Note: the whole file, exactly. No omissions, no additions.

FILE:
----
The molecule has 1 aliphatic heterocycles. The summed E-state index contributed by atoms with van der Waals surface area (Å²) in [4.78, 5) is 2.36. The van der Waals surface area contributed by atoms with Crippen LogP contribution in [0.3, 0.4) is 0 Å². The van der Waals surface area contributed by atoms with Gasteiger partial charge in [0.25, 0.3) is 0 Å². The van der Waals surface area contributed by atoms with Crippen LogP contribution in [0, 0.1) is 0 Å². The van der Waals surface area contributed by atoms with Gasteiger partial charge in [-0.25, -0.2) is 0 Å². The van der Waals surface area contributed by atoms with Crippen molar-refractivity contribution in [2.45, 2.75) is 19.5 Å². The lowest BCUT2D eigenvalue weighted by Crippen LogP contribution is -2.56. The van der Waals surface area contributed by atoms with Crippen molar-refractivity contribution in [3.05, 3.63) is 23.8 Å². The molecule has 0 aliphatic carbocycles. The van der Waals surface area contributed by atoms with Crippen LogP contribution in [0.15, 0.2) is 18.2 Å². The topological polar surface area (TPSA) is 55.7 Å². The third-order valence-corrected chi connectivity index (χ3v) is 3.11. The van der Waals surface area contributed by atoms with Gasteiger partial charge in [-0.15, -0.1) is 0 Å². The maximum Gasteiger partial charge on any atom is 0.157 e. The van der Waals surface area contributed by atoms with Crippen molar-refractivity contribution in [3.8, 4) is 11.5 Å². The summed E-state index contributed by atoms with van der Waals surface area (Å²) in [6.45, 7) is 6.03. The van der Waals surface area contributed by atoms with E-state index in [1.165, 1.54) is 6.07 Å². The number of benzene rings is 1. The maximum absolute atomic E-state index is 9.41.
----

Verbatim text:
The molecule has 1 aliphatic heterocycles. The summed E-state index contributed by atoms with van der Waals surface area (Å²) in [4.78, 5) is 2.36. The van der Waals surface area contributed by atoms with Crippen LogP contribution in [0.3, 0.4) is 0 Å². The van der Waals surface area contributed by atoms with Gasteiger partial charge in [0.25, 0.3) is 0 Å². The van der Waals surface area contributed by atoms with Crippen LogP contribution in [0, 0.1) is 0 Å². The van der Waals surface area contributed by atoms with Gasteiger partial charge in [-0.25, -0.2) is 0 Å². The van der Waals surface area contributed by atoms with Crippen molar-refractivity contribution in [2.45, 2.75) is 19.5 Å². The lowest BCUT2D eigenvalue weighted by Crippen LogP contribution is -2.56. The van der Waals surface area contributed by atoms with Crippen molar-refractivity contribution in [3.05, 3.63) is 23.8 Å². The molecule has 0 aliphatic carbocycles. The van der Waals surface area contributed by atoms with Crippen LogP contribution in [0.15, 0.2) is 18.2 Å². The topological polar surface area (TPSA) is 55.7 Å². The third-order valence-corrected chi connectivity index (χ3v) is 3.11. The van der Waals surface area contributed by atoms with Gasteiger partial charge in [-0.15, -0.1) is 0 Å². The maximum Gasteiger partial charge on any atom is 0.157 e. The van der Waals surface area contributed by atoms with Crippen molar-refractivity contribution in [3.8, 4) is 11.5 Å². The summed E-state index contributed by atoms with van der Waals surface area (Å²) in [6.45, 7) is 6.03. The van der Waals surface area contributed by atoms with E-state index in [1.165, 1.54) is 6.07 Å². The number of benzene rings is 1. The maximum absolute atomic E-state index is 9.41.